by Nicholas Wade
(NYT) SCIENCE DESK
May 2, 2000, Tuesday
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The book of Genesis mentions three of
Adam and Eve’s children: Cain, Abel and Seth. But geneticists, by
tracing the DNA patterns found in people throughout the world, have
now identified lineages descended from 10 sons of a genetic Adam and
18 daughters of Eve.
The human genome is turning out to be a rich new archive for
historians and prehistorians, one whose range extends from recent
times to the dawn of human existence.
Delvers in the DNA archive have recently found evidence for a
prehistoric human migration from Western Asia to North America;
identified the people who seem closest to the ancestral human
population; and given substantial weight to the whispers, long
dismissed by historians, that Thomas Jefferson fathered a family
with his slave Sally Hemings.
A new history of Britain and Ireland by Norman Davies, ’’The
Isles,’’ (Oxford University Press) begins with an account of
man, an 8,980-year-old skeleton from which mitochondrial DNA was
The DNA turned out to match that of Adrian Targett, a teacher in a Cheddar Village school, proving a genetic
continuity that, despite numerous invasions, had endured through
Unlike the DNA test used in forensic cases, which is designed to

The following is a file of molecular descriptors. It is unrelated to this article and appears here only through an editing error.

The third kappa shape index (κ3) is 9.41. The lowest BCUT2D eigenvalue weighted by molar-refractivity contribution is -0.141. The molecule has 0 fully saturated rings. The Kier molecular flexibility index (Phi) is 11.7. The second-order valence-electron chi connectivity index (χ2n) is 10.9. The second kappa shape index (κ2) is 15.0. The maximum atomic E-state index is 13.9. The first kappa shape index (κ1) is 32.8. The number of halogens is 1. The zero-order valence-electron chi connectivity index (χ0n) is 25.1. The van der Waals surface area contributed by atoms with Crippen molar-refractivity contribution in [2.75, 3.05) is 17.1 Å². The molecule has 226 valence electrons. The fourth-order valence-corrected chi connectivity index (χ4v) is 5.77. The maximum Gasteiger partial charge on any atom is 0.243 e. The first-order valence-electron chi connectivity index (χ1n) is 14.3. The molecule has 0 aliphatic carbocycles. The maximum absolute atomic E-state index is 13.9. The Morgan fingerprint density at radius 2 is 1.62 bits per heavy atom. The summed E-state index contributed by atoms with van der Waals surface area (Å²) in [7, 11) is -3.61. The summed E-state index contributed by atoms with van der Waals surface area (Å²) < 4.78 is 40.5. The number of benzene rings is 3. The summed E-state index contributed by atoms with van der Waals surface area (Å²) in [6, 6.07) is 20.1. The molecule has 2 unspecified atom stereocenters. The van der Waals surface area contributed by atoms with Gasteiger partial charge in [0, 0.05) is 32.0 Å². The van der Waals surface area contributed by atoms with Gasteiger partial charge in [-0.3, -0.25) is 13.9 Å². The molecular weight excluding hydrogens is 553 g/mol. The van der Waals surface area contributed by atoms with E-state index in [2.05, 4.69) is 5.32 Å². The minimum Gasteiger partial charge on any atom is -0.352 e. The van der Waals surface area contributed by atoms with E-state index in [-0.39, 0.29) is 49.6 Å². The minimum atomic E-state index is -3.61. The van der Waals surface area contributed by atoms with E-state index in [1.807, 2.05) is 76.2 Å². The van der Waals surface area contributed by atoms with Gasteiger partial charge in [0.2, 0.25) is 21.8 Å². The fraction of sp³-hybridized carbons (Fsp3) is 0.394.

identify individuals, DNA analysis that seeks to reach back in time
usually focuses on lineages, not individuals. From patterns in the
DNA data, biologists can often estimate the sizes of ancient
populations and even the approximate dates when one group of people
split from another.
Though DNA can bear on historical questions, often by acting as a
long-range paternity test, its most spectacular use has been in
prehistory, where it has added a new dimension to the bare framework
provided by archaeology.
The most detailed human family tree so far available is one
constructed over many years by Dr. Douglas C. Wallace and his
colleagues at the Emory University School of Medicine in Atlanta.
Dr. Wallace’s tree is based on mitochondrial DNA, tiny rings of
genetic material that are bequeathed only by the egg cell and thus
through the maternal line. A counterpart tree for men, based on
analysis of the Y chromosome, has been prepared by Dr. Peter A.